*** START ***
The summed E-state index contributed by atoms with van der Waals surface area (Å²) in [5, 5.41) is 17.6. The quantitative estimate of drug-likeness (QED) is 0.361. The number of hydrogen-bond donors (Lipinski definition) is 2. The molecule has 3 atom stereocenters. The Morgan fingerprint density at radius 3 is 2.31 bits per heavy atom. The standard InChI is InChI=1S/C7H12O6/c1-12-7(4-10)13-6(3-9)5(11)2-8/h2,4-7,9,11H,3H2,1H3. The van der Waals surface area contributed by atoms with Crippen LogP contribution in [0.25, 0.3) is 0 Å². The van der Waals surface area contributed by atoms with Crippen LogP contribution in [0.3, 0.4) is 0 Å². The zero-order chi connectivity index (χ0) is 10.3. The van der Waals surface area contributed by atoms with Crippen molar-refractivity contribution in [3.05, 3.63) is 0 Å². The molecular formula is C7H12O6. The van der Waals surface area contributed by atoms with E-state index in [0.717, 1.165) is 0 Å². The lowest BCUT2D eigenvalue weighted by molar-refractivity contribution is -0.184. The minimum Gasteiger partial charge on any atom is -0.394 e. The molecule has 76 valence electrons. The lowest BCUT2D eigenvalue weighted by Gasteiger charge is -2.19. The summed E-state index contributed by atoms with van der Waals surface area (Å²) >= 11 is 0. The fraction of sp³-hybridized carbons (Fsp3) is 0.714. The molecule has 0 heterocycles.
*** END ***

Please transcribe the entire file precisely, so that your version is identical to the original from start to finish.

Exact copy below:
The summed E-state index contributed by atoms with van der Waals surface area (Å²) in [5, 5.41) is 17.6. The quantitative estimate of drug-likeness (QED) is 0.361. The number of hydrogen-bond donors (Lipinski definition) is 2. The molecule has 3 atom stereocenters. The Morgan fingerprint density at radius 3 is 2.31 bits per heavy atom. The standard InChI is InChI=1S/C7H12O6/c1-12-7(4-10)13-6(3-9)5(11)2-8/h2,4-7,9,11H,3H2,1H3. The van der Waals surface area contributed by atoms with Crippen LogP contribution in [0.25, 0.3) is 0 Å². The van der Waals surface area contributed by atoms with Crippen LogP contribution in [0.3, 0.4) is 0 Å². The zero-order chi connectivity index (χ0) is 10.3. The van der Waals surface area contributed by atoms with Crippen molar-refractivity contribution in [3.05, 3.63) is 0 Å². The molecular formula is C7H12O6. The van der Waals surface area contributed by atoms with E-state index in [0.717, 1.165) is 0 Å². The lowest BCUT2D eigenvalue weighted by molar-refractivity contribution is -0.184. The minimum Gasteiger partial charge on any atom is -0.394 e. The molecule has 76 valence electrons. The lowest BCUT2D eigenvalue weighted by Gasteiger charge is -2.19. The summed E-state index contributed by atoms with van der Waals surface area (Å²) >= 11 is 0. The fraction of sp³-hybridized carbons (Fsp3) is 0.714. The molecule has 0 heterocycles.